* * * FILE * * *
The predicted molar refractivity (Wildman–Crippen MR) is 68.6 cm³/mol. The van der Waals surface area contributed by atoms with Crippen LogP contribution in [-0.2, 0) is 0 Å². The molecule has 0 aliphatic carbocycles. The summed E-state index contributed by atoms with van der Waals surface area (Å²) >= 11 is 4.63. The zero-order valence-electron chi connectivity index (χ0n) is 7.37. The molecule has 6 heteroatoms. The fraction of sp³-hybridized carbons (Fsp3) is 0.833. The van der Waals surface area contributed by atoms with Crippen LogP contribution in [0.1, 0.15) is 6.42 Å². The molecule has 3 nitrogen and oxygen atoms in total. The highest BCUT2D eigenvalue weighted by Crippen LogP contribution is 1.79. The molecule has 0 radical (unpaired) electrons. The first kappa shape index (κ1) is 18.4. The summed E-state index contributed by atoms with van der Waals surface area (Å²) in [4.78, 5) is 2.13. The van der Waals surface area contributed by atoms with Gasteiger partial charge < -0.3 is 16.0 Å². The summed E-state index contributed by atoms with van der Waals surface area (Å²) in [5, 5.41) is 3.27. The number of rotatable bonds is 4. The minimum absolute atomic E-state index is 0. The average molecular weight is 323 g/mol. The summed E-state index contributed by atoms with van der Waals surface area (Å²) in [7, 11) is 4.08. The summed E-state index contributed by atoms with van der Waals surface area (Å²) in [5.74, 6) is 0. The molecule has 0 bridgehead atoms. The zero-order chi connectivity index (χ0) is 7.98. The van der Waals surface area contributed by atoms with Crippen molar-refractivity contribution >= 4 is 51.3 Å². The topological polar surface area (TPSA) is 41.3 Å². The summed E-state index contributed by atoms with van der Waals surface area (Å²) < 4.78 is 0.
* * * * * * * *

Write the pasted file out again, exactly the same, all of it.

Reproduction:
The predicted molar refractivity (Wildman–Crippen MR) is 68.6 cm³/mol. The van der Waals surface area contributed by atoms with Crippen LogP contribution in [-0.2, 0) is 0 Å². The molecule has 0 aliphatic carbocycles. The summed E-state index contributed by atoms with van der Waals surface area (Å²) >= 11 is 4.63. The zero-order valence-electron chi connectivity index (χ0n) is 7.37. The molecule has 6 heteroatoms. The fraction of sp³-hybridized carbons (Fsp3) is 0.833. The van der Waals surface area contributed by atoms with Crippen LogP contribution in [0.1, 0.15) is 6.42 Å². The molecule has 3 nitrogen and oxygen atoms in total. The highest BCUT2D eigenvalue weighted by Crippen LogP contribution is 1.79. The molecule has 0 radical (unpaired) electrons. The first kappa shape index (κ1) is 18.4. The summed E-state index contributed by atoms with van der Waals surface area (Å²) in [4.78, 5) is 2.13. The van der Waals surface area contributed by atoms with Gasteiger partial charge < -0.3 is 16.0 Å². The summed E-state index contributed by atoms with van der Waals surface area (Å²) in [5, 5.41) is 3.27. The number of rotatable bonds is 4. The minimum absolute atomic E-state index is 0. The average molecular weight is 323 g/mol. The summed E-state index contributed by atoms with van der Waals surface area (Å²) in [7, 11) is 4.08. The summed E-state index contributed by atoms with van der Waals surface area (Å²) in [5.74, 6) is 0. The molecule has 0 bridgehead atoms. The zero-order chi connectivity index (χ0) is 7.98. The van der Waals surface area contributed by atoms with Crippen molar-refractivity contribution >= 4 is 51.3 Å². The topological polar surface area (TPSA) is 41.3 Å². The summed E-state index contributed by atoms with van der Waals surface area (Å²) < 4.78 is 0.